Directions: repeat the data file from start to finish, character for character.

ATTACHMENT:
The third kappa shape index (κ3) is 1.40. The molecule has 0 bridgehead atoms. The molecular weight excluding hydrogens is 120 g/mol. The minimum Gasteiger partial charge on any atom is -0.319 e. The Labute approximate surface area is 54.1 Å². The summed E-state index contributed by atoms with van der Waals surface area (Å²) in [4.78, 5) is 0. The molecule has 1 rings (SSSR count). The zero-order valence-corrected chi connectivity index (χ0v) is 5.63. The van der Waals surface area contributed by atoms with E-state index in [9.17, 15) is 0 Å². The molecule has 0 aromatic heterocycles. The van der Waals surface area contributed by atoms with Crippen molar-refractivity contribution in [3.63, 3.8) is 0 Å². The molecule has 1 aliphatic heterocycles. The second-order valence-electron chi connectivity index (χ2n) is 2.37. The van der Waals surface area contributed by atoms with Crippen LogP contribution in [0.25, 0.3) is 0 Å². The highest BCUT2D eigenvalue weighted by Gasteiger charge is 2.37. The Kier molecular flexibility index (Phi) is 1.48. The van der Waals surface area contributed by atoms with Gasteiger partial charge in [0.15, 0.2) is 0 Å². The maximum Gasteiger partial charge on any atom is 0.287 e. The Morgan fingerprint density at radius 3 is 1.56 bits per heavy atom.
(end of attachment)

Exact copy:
The third kappa shape index (κ3) is 1.40. The molecule has 0 bridgehead atoms. The molecular weight excluding hydrogens is 120 g/mol. The minimum Gasteiger partial charge on any atom is -0.319 e. The Labute approximate surface area is 54.1 Å². The summed E-state index contributed by atoms with van der Waals surface area (Å²) in [4.78, 5) is 0. The molecule has 1 rings (SSSR count). The zero-order valence-corrected chi connectivity index (χ0v) is 5.63. The van der Waals surface area contributed by atoms with E-state index in [9.17, 15) is 0 Å². The molecule has 0 aromatic heterocycles. The van der Waals surface area contributed by atoms with Crippen molar-refractivity contribution in [3.63, 3.8) is 0 Å². The molecule has 1 aliphatic heterocycles. The second-order valence-electron chi connectivity index (χ2n) is 2.37. The van der Waals surface area contributed by atoms with Crippen LogP contribution in [0.25, 0.3) is 0 Å². The highest BCUT2D eigenvalue weighted by Gasteiger charge is 2.37. The Kier molecular flexibility index (Phi) is 1.48. The van der Waals surface area contributed by atoms with Gasteiger partial charge in [0.15, 0.2) is 0 Å². The maximum Gasteiger partial charge on any atom is 0.287 e. The Morgan fingerprint density at radius 3 is 1.56 bits per heavy atom.